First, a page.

In telecardiology—the transmission of cardiac diagnostic tests in conjunction with electronic stethoscope examinations for second opinions by cardiologists at another site—there may be a reduction in the need for a patient to travel by allowing the specialist to perform an assessment remotely using a digital Bluetooth stethoscope and existing telemedicine equipment. Another example is telestroke, which enhances on-demand emergency acute stroke care by using videoconferencing to connect neurologists with emergency departments at facilities without neurologists on site. With telestroke, neurologists can communicate directly with the patient and family during assessment, discuss the treatment plan with all involved, and provide comprehensive and coordinated acute stroke care. Reducing the time to receive treatment is critical in improving patient recovery. 

During the telemedicine implementation phase, providing support to facilitate transition and communicate accuracy and availability of the electronic system is very important. There is a need to provide continuing education and develop a communication plan, with useful tools like newsletters and posters, to increase awareness of telemedicine and later expand its capability. To promote adoption, a change management plan must be structured in conjunction with the telemedicine implementation design. It is essential to incorporate change agents into the program that will help implementers and users to effectively and meaningfully communicate with each other in order to address any gaps that may exist. The change agents provide education sessions related to the importance of change that are key to having healthcare providers open their minds to change and adapt the system to existing practices.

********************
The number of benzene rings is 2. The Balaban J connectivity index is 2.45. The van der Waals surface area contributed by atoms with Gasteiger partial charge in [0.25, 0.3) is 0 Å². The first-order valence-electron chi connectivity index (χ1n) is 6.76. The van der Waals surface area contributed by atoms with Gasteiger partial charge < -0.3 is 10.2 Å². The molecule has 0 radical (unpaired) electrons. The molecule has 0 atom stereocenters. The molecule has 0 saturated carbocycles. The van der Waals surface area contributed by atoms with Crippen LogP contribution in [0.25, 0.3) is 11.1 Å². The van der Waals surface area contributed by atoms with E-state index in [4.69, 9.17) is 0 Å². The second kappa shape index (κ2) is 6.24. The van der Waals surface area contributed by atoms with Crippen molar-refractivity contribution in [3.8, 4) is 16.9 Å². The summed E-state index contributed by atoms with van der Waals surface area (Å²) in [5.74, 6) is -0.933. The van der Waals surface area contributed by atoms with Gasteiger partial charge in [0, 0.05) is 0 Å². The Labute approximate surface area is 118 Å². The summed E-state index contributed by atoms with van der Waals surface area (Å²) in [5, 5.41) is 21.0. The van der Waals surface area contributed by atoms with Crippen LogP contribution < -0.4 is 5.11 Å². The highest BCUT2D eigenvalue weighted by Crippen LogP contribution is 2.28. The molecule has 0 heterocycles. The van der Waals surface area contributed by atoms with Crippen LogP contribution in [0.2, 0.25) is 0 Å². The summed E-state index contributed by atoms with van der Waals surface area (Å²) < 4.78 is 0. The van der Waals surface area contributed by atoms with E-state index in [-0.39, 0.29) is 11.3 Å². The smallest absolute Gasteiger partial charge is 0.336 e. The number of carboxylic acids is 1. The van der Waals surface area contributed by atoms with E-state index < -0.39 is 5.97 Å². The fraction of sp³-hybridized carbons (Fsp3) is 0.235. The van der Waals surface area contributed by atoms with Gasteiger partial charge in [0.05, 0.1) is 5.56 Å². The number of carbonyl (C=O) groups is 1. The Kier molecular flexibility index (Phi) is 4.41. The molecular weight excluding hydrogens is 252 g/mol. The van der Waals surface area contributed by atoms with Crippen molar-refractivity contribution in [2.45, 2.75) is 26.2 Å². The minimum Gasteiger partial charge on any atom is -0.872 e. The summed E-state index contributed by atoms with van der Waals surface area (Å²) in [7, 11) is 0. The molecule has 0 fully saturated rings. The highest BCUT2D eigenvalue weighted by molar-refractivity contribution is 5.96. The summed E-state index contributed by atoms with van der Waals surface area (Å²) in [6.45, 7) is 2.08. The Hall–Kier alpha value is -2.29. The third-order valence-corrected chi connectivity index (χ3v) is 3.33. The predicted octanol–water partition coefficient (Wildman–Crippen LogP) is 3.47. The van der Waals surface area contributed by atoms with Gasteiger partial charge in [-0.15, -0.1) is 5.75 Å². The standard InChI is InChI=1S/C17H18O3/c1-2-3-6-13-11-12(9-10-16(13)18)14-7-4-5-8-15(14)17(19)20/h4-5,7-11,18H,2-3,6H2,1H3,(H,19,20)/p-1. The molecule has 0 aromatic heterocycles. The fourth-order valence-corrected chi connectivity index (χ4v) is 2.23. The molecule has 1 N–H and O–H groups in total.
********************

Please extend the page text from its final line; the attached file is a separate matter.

Change management provides invaluable assistance to healthcare organizations to better manage their resources and improve productivity through the use of continuous positive reinforcement and involvement of supporting resources. They will be able to troubleshoot, and their inputs for change will act as catalysts to get their active involvement in setting up new environment. Timely and ongoing training will allow healthcare educators, providers, and agencies to examine information trends and react to changes proactively. As new rules emerge and technology changes, all organizational members need to participate in the use of telemedicine to ensure wide acceptance.2,4 


Among other benefits, the use of telemedicine improves follow-up care, ensures patient access to services, and allows providers to treat patients at home and in remote areas. Some telemedicine applications include diagnostic evaluation, decision making, storage and dissemination of records, and education of healthcare professionals. Several factors are essential to establishing and using a telemedicine link: implementers should develop a plan that addresses areas such as compliance with standards, technical requirements, reimbursement, human factor considerations, and strategies to handle telecommunication breakdowns and how to deal with equipment malfunctions. 


This paper was also submitted toward a partial completion of Doctor of Health Science at Nova Southeastern University.

Author Affiliations: Department of Health Science, Nova Southeastern University, Fort Lauderdale, FL.

Source of Funding: None.

Author Disclosures: Dr Alvandi reports no relationship or financial interest with any entity that would pose a conflict of interest with the subject matter of this article. She affirms that her academic institution has no financial interest or conflicts. 

Authorship Information: Concept and design; acquisition of data; analysis and interpretation of data; drafting of the manuscript; critical revision of the manuscript for important intellectual content.

Send Correspondence to: Maryam Alvandi, DHS, Nova Southeastern University, Fort Lauderdale, FL 33329. E-mail: